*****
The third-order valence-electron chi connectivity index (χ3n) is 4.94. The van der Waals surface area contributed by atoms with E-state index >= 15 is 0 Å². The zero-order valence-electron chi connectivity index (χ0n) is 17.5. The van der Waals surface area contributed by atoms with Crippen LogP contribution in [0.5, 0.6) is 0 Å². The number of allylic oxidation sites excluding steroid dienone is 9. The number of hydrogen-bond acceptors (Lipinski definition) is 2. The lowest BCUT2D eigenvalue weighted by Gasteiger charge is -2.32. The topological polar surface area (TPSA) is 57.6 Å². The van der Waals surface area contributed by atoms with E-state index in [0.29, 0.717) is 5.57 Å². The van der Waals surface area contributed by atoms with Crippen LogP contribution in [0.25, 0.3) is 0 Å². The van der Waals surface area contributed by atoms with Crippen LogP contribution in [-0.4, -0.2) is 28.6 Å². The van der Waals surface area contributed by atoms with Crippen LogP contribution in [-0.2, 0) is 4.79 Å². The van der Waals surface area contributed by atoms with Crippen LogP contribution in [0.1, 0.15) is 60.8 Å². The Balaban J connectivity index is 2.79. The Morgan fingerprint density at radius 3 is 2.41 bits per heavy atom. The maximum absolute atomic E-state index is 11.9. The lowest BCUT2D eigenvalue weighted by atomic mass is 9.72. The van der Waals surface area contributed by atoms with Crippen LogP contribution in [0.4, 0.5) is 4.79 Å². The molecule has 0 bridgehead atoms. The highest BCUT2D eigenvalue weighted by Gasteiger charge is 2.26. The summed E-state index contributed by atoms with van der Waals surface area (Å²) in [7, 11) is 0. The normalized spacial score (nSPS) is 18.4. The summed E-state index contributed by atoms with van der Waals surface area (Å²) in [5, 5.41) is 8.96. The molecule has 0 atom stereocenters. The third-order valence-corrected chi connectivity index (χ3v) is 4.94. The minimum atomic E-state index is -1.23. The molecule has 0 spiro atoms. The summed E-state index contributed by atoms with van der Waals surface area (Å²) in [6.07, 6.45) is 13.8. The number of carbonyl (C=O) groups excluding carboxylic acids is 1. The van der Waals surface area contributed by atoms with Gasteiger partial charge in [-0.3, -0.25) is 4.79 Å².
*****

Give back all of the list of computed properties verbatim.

The third-order valence-electron chi connectivity index (χ3n) is 4.94. The van der Waals surface area contributed by atoms with E-state index >= 15 is 0 Å². The zero-order valence-electron chi connectivity index (χ0n) is 17.5. The van der Waals surface area contributed by atoms with Crippen LogP contribution in [0.5, 0.6) is 0 Å². The number of allylic oxidation sites excluding steroid dienone is 9. The number of hydrogen-bond acceptors (Lipinski definition) is 2. The lowest BCUT2D eigenvalue weighted by Gasteiger charge is -2.32. The topological polar surface area (TPSA) is 57.6 Å². The van der Waals surface area contributed by atoms with E-state index in [0.29, 0.717) is 5.57 Å². The van der Waals surface area contributed by atoms with Crippen LogP contribution in [0.25, 0.3) is 0 Å². The van der Waals surface area contributed by atoms with Crippen LogP contribution in [-0.4, -0.2) is 28.6 Å². The van der Waals surface area contributed by atoms with Crippen LogP contribution in [-0.2, 0) is 4.79 Å². The van der Waals surface area contributed by atoms with Crippen LogP contribution in [0.1, 0.15) is 60.8 Å². The Balaban J connectivity index is 2.79. The Morgan fingerprint density at radius 3 is 2.41 bits per heavy atom. The maximum absolute atomic E-state index is 11.9. The lowest BCUT2D eigenvalue weighted by atomic mass is 9.72. The van der Waals surface area contributed by atoms with Crippen LogP contribution in [0.4, 0.5) is 4.79 Å². The molecule has 0 bridgehead atoms. The highest BCUT2D eigenvalue weighted by Gasteiger charge is 2.26. The summed E-state index contributed by atoms with van der Waals surface area (Å²) in [7, 11) is 0. The normalized spacial score (nSPS) is 18.4. The summed E-state index contributed by atoms with van der Waals surface area (Å²) in [5, 5.41) is 8.96. The molecule has 0 atom stereocenters. The third-order valence-corrected chi connectivity index (χ3v) is 4.94. The minimum atomic E-state index is -1.23. The molecule has 0 spiro atoms. The summed E-state index contributed by atoms with van der Waals surface area (Å²) in [6.07, 6.45) is 13.8. The number of carbonyl (C=O) groups excluding carboxylic acids is 1. The van der Waals surface area contributed by atoms with Gasteiger partial charge in [-0.3, -0.25) is 4.79 Å².